Perhaps two of the most misunderstood and misidentified pests in homes across America are the centipede and the millipede. While these two do have similarities including a long, exoskeletal, segmented body; the ability to grow new segments during molting; the ability to live several years; and their habit of laying eggs underground, they really are quite different and very easy to distinguish once you know the facts.
The centipede, for instance, has only one pair of legs per segment; each pair of legs is relatively long allowing them to move quickly from place to place. Their bodies appear flattened, and they have two long, segmented antenna used for feeling and smelling. The centipede is equipped with a pair of venomous legs on the first segment directly behind the head that they use for protection and for paralyzing prey. They are capable of biting humans with these appendages, and although the bite is painful, it rarely causes an issue. Centipedes also have a modified pair of legs on their last segment that they use for defending themselves and for mating. Centipedes can be yellow to dark brown and some have darker stripes or markings. They live in stony crevices, leaf piles, and rotting logs when outside, and will inhabit moist nooks and crannies of your home such as basements, bathrooms, and crawl spaces. They will feed on insects, spiders, reptiles, and birds.
The millipede, on the other hand, has two pair of legs per segment; each pair of legs is short allowing them to more rather slowly. Their bodies are rounded, similar to that of a worm; and they have two short, segmented antenna that they use as sensory devices. The millipede does not have venomous legs anywhere on their bodies, but they are equipped with glands along their trunk that produces and squirts noxious chemicals that can irritate skin and cause a repulsive odor. They do not bite or sting. Millipedes can be red, orange, brown, or black; or they can be mottled. They typically live in decaying vegetation and move inside when conditions become too warm or too dry, and will inhabit moist areas such as basements, bathrooms, and crawl spaces. Millipedes feed on decaying plant matter and seedlings.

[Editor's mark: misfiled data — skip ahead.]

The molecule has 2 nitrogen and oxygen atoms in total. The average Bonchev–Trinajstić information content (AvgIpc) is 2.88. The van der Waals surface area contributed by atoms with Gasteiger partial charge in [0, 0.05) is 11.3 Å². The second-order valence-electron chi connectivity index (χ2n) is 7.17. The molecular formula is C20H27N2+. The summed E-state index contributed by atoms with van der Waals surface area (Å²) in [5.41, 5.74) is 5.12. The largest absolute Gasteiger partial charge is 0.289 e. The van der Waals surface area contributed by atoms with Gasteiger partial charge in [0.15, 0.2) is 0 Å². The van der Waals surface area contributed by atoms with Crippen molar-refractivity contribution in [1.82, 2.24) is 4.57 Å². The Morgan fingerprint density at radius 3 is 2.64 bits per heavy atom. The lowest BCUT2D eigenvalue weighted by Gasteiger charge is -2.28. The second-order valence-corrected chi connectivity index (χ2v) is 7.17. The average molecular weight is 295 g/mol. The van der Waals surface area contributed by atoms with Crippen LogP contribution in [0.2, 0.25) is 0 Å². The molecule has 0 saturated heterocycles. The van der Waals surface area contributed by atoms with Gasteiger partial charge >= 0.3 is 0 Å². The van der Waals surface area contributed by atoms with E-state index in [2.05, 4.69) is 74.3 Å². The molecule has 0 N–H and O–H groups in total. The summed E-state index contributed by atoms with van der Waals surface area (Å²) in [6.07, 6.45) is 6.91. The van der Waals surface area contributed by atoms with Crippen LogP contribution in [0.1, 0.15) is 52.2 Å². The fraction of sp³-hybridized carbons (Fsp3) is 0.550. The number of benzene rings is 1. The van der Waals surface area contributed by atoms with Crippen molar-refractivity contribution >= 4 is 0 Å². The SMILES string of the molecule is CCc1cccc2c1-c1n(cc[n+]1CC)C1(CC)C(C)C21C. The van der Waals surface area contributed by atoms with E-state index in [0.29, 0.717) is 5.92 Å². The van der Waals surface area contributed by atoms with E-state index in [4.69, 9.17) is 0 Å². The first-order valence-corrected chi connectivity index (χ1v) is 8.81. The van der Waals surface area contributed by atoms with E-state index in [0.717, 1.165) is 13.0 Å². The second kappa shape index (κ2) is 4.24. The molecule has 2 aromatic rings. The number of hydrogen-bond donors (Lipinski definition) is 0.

It really doesn’t matter which insect you have invading your home, neither is one that you would want to live with. Fact is, if these pests have found a way past your defenses into your living areas, there is a pretty good chance that other, more harmful, pests have also.
The best way to prevent centipedes and millipedes from rooming in your home and to keep other more harmful insects away as well is with year-round pest control from Russell’s Pest Control. Our year-round pest control plans are some of the most comprehensive in the industry and work to protect your home from over 30 common pests including centipedes and millipedes.
Don’t share your home with unwanted pests; partner with the trusted professionals here at Russell’s Pest Control instead.